General Electric is No Longer Important
According to the U.S. Financial Stability Oversight Council, General Electric (GE) is no longer “systemically important” to the financial stability of the United States. This after GE announced yesterday that the company had sold its restaurant financing business.
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Over the last two years, GE has been working hard to transition away from financial markets. The goal has been to get back to the company’s roots as an industrial powerhouse.
To date, GE has sold $180 billion worth of financial assets housed under the GE Capital division. Selling these assets leaves GE with much less risk. Before, if a financial crisis hit and borrowers were unable to repay their loans, GE could have lost billions. But today, GE’s exposure has been dramatically reduced.
That’s great news for shareholders! Now, there is much less risk that another financial crisis will cripple this iconic manufacturer.
General Electric’s Stable Business
Volatile GE Capital now makes up a much smaller portion of General Electric’s business. That means future profits should be much more stable and predictable.
Wall Street analysts are currently expecting GE to earn $1.50 per share this year. And in 2017, the company should grow profits by 16% to $1.74. Those estimates seem reasonable, but if GE uses its cash to buy back shares of stock, earnings per share could come in significantly higher.
The bottom line is that investors should be willing to pay more for a company with stable earnings. We’re already seeing shares trade at a higher valuation as investors gain more confidence.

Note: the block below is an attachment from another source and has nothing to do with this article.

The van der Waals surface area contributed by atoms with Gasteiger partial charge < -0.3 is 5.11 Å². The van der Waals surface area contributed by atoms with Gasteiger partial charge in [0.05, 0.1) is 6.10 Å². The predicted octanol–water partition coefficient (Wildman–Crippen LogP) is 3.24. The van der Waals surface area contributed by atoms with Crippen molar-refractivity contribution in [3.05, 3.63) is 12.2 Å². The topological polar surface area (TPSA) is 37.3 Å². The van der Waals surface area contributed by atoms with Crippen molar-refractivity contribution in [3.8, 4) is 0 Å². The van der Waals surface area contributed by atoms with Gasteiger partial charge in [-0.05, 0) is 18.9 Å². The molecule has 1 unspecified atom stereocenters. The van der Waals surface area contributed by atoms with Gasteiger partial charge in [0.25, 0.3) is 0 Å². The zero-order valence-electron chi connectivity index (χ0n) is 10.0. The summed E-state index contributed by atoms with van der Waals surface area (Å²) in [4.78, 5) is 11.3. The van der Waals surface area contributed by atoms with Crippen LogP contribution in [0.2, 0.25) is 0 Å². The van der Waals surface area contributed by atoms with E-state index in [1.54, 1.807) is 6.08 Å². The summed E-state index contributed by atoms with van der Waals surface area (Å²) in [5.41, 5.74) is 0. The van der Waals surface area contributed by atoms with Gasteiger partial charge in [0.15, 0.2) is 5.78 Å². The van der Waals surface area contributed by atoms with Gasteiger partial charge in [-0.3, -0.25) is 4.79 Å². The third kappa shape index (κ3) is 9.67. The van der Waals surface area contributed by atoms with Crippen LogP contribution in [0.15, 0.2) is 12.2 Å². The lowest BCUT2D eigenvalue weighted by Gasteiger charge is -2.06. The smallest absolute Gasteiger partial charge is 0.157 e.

While shares trade at a premium (compared to years past), this valuation seems appropriate given GE’s reduced risk.
Cash Is Now Available for Shareholders
There is another major benefit to shedding the “systemically important” designation:
General Electric will now be able to spend more of its massive cash balance on dividends.
When the company released its first quarter report, GE held $9.3 billion in cash. This after spending $6.1 billion during the first quarter on share buybacks.
With such a large cash balance (and less risk from GE Capital assets), General Electric should be free to boost its dividend later this year.
Given the high PE ratio (above), I would be much happier if GE used its cash to boost dividends. It is hard to justify spending billions on share buybacks when GE is trading at a high valuation.
However, whether GE decides to focus on the dividend or on buying back shares, the stock should benefit. In today’s low interest rate market, it is difficult to find opportunities to generate stable income. GE’s 3.0% dividend yield is very attractive today. And the yield could soon increase sharply if GE decides to focus on its dividend over share buybacks.
General Electric is a great dividend stock, worth considering for your income portfolio.